President Barack Obama is seeking to build on the growing political momentum to implement sweeping revisions to the immigration law in the United States, cautiously endorsing a new Senate blueprint and offering some more details about his own plan.
Speaking at a Las Vegas event that was designed to highlight the growing voting power of the Hispanic community, Obama wasted no time in urging lawmakers to press ahead with the quick passing of comprehensive immigration reform legislation. This would include tighter border security as well as a pathway to US citizenship to the approximately 11 million illegal immigrants currently living in the United States, as well as a system to help expand the amount of legal immigrant workers.
“The time has come for common sense, comprehensive immigration reform,” Obama told the enthusiastic audience at Las Vegas’ Del Sol High School, where two thirds of the student body are Hispanic. “We can’t allow immigration reform to get bogged down in endless debate.”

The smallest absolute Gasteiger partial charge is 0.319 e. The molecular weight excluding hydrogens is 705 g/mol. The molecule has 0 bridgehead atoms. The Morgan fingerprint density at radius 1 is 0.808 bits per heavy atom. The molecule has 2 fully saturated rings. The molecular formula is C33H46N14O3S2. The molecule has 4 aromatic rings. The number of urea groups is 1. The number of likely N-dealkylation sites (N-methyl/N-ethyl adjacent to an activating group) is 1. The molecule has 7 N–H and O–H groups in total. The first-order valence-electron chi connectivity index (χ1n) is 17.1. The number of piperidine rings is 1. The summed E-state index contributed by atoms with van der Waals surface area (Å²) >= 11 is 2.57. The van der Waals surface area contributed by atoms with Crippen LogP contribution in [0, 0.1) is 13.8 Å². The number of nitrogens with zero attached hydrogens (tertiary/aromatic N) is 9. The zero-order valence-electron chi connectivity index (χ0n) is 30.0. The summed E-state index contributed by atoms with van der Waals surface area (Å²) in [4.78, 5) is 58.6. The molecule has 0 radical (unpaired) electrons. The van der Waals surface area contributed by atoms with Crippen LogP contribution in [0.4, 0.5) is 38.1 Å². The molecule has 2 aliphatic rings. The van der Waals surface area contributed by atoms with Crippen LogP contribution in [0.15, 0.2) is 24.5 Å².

Obama’s appearance is just the beginning of a public campaign designed to bolster support in an issue which has been left languishing in Congress for many years now. The 2012 election, in which 71 percent of the Hispanic voting community supported the President, has resulted in a change of the political climate for both Democrats and Republicans in Congress. “For the first time in many years, Republicans and Democrats seem ready to tackle this problem together,” Obama says. “At the moment, it looks like there’s a genuine desire to get this done.”